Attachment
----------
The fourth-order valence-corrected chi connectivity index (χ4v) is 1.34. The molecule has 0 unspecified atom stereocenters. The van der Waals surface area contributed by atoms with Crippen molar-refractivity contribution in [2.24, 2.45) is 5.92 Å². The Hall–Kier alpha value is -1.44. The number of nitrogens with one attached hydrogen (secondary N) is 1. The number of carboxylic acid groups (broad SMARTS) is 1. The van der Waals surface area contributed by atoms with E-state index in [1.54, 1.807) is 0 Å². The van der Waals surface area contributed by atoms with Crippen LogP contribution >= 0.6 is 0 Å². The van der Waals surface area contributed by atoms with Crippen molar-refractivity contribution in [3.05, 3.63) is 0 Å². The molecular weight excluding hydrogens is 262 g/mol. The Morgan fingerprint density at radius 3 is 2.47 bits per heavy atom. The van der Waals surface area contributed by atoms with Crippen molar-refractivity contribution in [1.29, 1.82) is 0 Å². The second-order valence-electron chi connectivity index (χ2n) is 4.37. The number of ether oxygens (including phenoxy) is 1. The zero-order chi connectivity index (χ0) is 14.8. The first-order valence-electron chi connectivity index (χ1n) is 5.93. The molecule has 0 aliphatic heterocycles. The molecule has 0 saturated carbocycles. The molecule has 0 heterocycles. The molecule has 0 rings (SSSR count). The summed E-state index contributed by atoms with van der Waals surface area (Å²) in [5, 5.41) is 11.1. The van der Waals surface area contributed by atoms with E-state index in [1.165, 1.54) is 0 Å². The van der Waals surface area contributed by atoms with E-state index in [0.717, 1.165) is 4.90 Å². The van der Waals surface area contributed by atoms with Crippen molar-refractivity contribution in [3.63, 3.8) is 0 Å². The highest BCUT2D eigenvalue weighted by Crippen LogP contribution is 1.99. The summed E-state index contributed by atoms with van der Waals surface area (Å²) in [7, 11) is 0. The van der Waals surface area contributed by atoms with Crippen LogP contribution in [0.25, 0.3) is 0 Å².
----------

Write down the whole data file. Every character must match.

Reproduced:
The fourth-order valence-corrected chi connectivity index (χ4v) is 1.34. The molecule has 0 unspecified atom stereocenters. The van der Waals surface area contributed by atoms with Crippen molar-refractivity contribution in [2.24, 2.45) is 5.92 Å². The Hall–Kier alpha value is -1.44. The number of nitrogens with one attached hydrogen (secondary N) is 1. The number of carboxylic acid groups (broad SMARTS) is 1. The van der Waals surface area contributed by atoms with E-state index in [1.54, 1.807) is 0 Å². The van der Waals surface area contributed by atoms with Crippen LogP contribution >= 0.6 is 0 Å². The van der Waals surface area contributed by atoms with Crippen molar-refractivity contribution in [3.05, 3.63) is 0 Å². The molecular weight excluding hydrogens is 262 g/mol. The Morgan fingerprint density at radius 3 is 2.47 bits per heavy atom. The van der Waals surface area contributed by atoms with Crippen molar-refractivity contribution in [1.29, 1.82) is 0 Å². The second-order valence-electron chi connectivity index (χ2n) is 4.37. The number of ether oxygens (including phenoxy) is 1. The zero-order chi connectivity index (χ0) is 14.8. The first-order valence-electron chi connectivity index (χ1n) is 5.93. The molecule has 0 aliphatic heterocycles. The molecule has 0 saturated carbocycles. The molecule has 0 heterocycles. The molecule has 0 rings (SSSR count). The summed E-state index contributed by atoms with van der Waals surface area (Å²) in [5, 5.41) is 11.1. The van der Waals surface area contributed by atoms with E-state index in [1.165, 1.54) is 0 Å². The van der Waals surface area contributed by atoms with E-state index in [0.717, 1.165) is 4.90 Å². The van der Waals surface area contributed by atoms with Crippen molar-refractivity contribution in [3.63, 3.8) is 0 Å². The highest BCUT2D eigenvalue weighted by Crippen LogP contribution is 1.99. The summed E-state index contributed by atoms with van der Waals surface area (Å²) in [7, 11) is 0. The van der Waals surface area contributed by atoms with Crippen LogP contribution in [0.25, 0.3) is 0 Å².